Your payment history is a track record of how consistently you’ve repaid your creditors the money you’ve borrowed. Since it’s the strongest predictor of how likely you are to repay your debts in the future, it’s the most important factor influencing your credit score.
Missing even one payment on one of your credit accounts can cause a substantial drop in your credit score and lead to stains on your credit report, such as:
It’s not just credit accounts that can influence your payment history. Other overdue bills (such as rent, taxes, and hospital bills) can also be sent to debt collectors and damage your credit.
2. Credit utilization
Your credit utilization rate (also known as your debt-to-credit ratio) reflects how much credit you’re using. In general, using less credit looks better to lenders because it suggests you’re financially stable.
The credit scoring models look at your credit utilization slightly differently.
How FICO calculates your credit utilization
The Amounts Owed category of FICO’s model looks at the following factors: 1
- How much of your credit limit you’re using across your revolving credit accounts (aka your credit cards)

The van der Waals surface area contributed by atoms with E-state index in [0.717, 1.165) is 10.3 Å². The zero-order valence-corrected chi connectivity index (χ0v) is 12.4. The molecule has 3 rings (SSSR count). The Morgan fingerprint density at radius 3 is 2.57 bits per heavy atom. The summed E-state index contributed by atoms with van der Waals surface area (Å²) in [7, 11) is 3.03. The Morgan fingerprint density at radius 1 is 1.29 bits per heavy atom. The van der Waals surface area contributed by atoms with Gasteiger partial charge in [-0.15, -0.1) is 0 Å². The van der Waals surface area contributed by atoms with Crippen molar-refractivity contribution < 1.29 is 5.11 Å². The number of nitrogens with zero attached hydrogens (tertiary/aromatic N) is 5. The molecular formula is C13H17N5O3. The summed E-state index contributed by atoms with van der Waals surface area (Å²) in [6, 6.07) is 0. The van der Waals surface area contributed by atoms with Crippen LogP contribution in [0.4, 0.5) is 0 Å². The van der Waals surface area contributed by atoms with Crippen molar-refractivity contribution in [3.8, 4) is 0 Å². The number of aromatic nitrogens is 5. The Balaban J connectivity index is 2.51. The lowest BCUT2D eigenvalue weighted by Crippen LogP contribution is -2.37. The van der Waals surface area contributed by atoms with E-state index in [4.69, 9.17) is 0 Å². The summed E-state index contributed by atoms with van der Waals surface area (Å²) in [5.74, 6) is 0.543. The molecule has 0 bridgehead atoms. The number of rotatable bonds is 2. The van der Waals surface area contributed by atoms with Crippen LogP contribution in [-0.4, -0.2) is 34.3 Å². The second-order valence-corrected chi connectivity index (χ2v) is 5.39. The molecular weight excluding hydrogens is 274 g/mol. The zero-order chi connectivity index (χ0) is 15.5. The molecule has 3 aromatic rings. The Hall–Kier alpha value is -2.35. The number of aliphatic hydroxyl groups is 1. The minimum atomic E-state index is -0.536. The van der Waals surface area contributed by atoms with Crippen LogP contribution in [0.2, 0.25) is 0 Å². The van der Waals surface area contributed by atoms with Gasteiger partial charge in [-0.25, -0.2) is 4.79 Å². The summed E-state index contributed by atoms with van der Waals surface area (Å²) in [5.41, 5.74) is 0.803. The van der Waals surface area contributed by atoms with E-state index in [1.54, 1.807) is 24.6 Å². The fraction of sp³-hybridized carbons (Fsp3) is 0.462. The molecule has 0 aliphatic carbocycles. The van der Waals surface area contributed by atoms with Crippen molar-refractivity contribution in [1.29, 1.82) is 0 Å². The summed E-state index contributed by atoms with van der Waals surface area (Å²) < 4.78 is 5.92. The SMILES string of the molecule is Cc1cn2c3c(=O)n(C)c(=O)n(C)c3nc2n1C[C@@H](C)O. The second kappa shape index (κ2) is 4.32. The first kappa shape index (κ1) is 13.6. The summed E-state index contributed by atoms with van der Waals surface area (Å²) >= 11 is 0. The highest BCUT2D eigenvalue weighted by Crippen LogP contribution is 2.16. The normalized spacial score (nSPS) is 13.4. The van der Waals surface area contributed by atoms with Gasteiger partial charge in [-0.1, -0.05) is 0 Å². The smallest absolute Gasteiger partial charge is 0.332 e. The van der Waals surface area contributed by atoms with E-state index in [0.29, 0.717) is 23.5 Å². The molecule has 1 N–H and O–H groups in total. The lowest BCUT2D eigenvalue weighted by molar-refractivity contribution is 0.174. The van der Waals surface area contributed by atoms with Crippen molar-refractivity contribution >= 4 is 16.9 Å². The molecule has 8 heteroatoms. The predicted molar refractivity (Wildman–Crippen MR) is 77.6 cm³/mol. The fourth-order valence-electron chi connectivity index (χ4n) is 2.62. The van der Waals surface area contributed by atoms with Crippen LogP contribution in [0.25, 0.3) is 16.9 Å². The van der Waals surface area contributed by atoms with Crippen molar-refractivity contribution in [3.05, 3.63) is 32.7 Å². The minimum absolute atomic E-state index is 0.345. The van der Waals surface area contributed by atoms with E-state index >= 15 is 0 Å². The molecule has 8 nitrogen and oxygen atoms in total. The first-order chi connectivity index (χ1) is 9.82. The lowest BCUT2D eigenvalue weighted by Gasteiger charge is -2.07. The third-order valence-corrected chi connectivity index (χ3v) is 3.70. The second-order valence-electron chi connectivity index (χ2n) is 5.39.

- Amount of debt you owe on each individual account
- Number of accounts with outstanding debt
- Percentage of revolving credit accounts that you’re using
- Percentage of debt still owed on installment loans (i.e., mortgages)
How VantageScore calculates your credit utilization
VantageScore’s models, on the other hand, split up the same information into three categories (Credit Utilization, Balances, and Available Credit).
3. Length of credit history
The length of your credit history represents your credit age, or the amount of time you’ve been using credit. A longer credit history will get you a better credit score because it shows that you can manage debt over long periods.